carbon disulfide(redirected from Alcohol sulphuris)
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car·bon di·sul·fide (CS2),
an extremely flammable (flashpoint -30°C), colorless, toxic liquid with a characteristic ethereal odor (fetid when impure); it is a parasiticide.
Synonym(s): carbon bisulfide
carbon disulfideA highly flammable volatile liquid, absorbable through the skin, lungs and GI mucosa. It is a common building block in organic chemistry. It is used as a non-polar solvent to produce viscose rayon, cellophane, and carbon tetrachloride, as well as for fumigating grain, chemical analysis, degreasing, dry cleaning and oil extraction.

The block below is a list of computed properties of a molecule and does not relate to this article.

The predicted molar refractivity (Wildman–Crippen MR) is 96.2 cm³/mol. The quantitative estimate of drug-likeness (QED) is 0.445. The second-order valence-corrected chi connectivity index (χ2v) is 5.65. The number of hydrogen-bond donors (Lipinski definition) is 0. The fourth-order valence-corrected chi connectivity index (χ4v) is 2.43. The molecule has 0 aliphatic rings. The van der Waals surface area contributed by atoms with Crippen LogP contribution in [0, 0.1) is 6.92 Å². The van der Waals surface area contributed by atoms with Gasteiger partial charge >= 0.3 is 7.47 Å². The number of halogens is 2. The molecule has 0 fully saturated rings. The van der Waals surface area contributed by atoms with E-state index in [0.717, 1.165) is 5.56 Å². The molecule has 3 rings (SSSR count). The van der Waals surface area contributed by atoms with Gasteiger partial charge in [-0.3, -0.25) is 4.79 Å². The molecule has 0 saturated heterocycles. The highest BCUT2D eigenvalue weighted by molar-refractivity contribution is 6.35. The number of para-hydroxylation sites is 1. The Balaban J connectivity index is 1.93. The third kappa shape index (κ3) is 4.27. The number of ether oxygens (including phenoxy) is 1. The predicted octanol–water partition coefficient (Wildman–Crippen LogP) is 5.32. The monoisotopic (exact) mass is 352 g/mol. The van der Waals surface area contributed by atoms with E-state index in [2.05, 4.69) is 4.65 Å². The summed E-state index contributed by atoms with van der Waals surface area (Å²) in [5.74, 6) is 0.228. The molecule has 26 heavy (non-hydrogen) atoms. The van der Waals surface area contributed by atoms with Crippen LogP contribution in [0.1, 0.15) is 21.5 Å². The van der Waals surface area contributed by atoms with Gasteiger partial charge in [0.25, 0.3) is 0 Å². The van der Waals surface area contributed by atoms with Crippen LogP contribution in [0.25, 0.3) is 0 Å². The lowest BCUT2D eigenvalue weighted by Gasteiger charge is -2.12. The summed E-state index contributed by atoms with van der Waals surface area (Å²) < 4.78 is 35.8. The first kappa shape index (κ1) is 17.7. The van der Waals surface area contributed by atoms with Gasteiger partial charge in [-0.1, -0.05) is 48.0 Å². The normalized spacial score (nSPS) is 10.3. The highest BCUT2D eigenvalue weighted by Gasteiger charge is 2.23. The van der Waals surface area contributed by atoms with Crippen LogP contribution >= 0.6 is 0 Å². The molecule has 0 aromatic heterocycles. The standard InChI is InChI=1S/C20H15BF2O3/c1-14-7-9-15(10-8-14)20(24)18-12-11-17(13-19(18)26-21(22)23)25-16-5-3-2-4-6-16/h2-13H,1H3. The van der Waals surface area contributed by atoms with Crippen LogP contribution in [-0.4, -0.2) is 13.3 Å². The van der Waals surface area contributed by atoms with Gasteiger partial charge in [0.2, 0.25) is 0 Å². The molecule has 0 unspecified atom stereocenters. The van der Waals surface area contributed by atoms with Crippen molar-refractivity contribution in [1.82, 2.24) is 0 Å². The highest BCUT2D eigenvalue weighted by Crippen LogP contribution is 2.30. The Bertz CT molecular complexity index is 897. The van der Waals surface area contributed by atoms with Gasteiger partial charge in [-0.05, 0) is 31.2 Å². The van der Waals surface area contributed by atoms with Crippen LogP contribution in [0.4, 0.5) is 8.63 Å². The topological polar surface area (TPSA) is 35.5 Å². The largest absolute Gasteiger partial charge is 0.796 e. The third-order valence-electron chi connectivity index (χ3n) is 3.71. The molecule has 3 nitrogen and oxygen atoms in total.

Neurotoxic, dermotoxic; it may retard growth and sensory development. It is teratogenic in rats; reproductive risk is uncertain, but likely.
A colorless liquid, CS2, that is toxic when it touches the skin or is inhaled or consumed. It may cause an alcohol-like intoxication, burns, stupor, coma, or death. It is used principally in the manufacture of products such as cellophane or rayon and sometimes causes occupational health-related illnesses in workers who produce these substances.